1. This case has been, referred to mo under Section 429 of the Criminal Procedure Code on account on a difference of opinion between two 3udgea of this Court. The case relates to the death of the girl named Mt. Shakuran who was married to the son of the two accused Chanda and Mt. Ramzano. The girl came to their house to reside as the wife of their son six or seven months before her death. Her age at the time of her death was 15 or 16 years. At the post-mortem examination the Civil Surgeon found an absence of fat in the body and other appearances which pointed to ill-nourishment extending over several months The parties are Muhammadan Telis. It is established that on the day before her death, namely, on 17th January last, the deceased had spilt some oil and her mother-in-law, the accused Mt. Ramzano, gave her a beating. The thing was done openly at about 8 a.m. in the view of a number of neighbours. The stick used is described as a twig or a branch of a tree. Several of the witnesses, both male and female, describe it as about as thick as their thumbs. The only witnesses who give any details, Ismail and Mt. Zamurrad, say respectively that the blows were struck on the arms and back and on the back and shoulder. The girl's father-in-law, the accused Chanda, sat by and did not interfere.
2. No one realized at the time that the girl had received any serious injuries. She is not even said to have fallen down as the result of the beating. Next morning she was up and about fetching cowdung cakes as usual. About 9 A.M. (the time is given in the telegram sent to the girl's father by Chanda accused) she collapsed and died. The Civil Surgeon's evidence is that death was due to 'shock from several blows on an ill-nourished girl suffering from chronic lung disease.'
3. The accused was committed to the Sessions Court on a charge under Section 304 of the Indian Penal Code. The Sessions Judge altered the conviction to one under Section 302, but in the end acquitted both accused altogether. The acquittal of Mt. Ramzano is incomprehensible, as on the Judge's own finding an offence under Section 323 of the Indian Penal Code was established against her. The Local Government has appealed, and the learned Government Advocate has pressed for a conviction under Section 304 of the Indian Penal Code, or failing that, for a conviction under Section 323. The learned Acting Chief Justice was of opinion that the evidence established the offence of murder, though in view of the attitude of the Crown, he was content to convict under Section 304 of the Indian Penal Code and to sentence both accused to transportation for life. His view is that the accused subjected the deceased to
A continuousand severe course of ill-treatment and starvation which could only have one end if persisted in, and would certainly have terminated in her death from natural causes if they had not accelerated it by beating her.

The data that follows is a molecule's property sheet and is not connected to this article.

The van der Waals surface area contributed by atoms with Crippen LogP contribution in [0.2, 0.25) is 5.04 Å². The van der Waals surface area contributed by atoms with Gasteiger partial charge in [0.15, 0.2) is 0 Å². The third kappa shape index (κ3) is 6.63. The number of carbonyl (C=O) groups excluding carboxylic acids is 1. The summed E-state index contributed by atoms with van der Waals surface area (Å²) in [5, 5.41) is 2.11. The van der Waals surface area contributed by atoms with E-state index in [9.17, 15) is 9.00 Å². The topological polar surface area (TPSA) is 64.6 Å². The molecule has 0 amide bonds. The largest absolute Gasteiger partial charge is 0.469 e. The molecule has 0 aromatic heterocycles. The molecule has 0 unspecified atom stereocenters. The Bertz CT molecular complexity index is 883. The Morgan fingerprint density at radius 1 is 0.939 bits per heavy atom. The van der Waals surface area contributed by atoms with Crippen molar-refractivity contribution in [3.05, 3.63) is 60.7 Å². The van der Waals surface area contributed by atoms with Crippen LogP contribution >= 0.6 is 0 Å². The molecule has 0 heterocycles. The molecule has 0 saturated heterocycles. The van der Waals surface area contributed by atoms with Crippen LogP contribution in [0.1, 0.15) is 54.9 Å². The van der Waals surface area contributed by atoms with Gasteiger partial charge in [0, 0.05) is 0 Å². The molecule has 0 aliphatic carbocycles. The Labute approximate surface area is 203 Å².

4. Mr. Justice Ryves after an elaborate analysis of the evidence came to the conclusion that the accused certainly did not intend to cause the girl's death, and further that it was not proved beyond reasonable doubt that they knew that they were doing what was likely to cause it. He held that both the accused are guilty under Section 323 of the Indian Penal Code (the male accused on the ground that he was present and abetting the offence), and in view of the previous ill-treatment and the fact that death did result in consequence of the beating, he considered that the maximum sentence allowed by the section, namely, one year's rigorous imprisonment, should be imposed.
5. The case has been re-argued before me arid I have read the entire evidence and I may say at once that on the evidence it appears to mo impossible to hold that the accused either intended or contemplated the death of the deceased as a result of the beating which was inflicted on her. It is clear enough that Mt. Ramzano had taken a dislike to her daughter-in-law, that she underfed her, kept her short of clothes, and used at times to beat her. I may note at this point, that the evidence as to previous beatings is more scanty than one would expect. Most of the women who appear as witnesses, all of whom live in the vicinity, say that they had not seen the accused beat her before. A woman is more likely to be a witness of these beatings than a man. When, therefore, Hakimulah (P.W. 16) says that he had seen Ramzano beating the deceased 'scores of times' and Niadar (P. W. 17) 'tons of times' one may suspect a certain exaggeration. That the female accused had beaten the deceased on previous occasions, is however, undoubtedly the fact.
6. The only motive suggested in argument why the accused should have desired to make away with the girl is that they would thereby get rid of paying the allowance of Rs. 5 a month by way of pin money which they had agreed at her marriage to pay to her. This suggestion will not bear a moment's examination. There is not the slightest evidence that this allow since had ever in fact been paid, and it is most unlikely in the circumstances that in ever had been. The suggestion that the motive may have been 'economy carried beyond legal limits' is pure surmise. The probability is that the assistance in the house which the accused got from the deceased was worth more to them than her keep. If they thought she was a burden on them they had only to send her back to her parents, who would have been only too glad to have her. It is highly probable that the refusal to allow her brother to see her on the last occasion when he came was due to a fear that she might run away with him.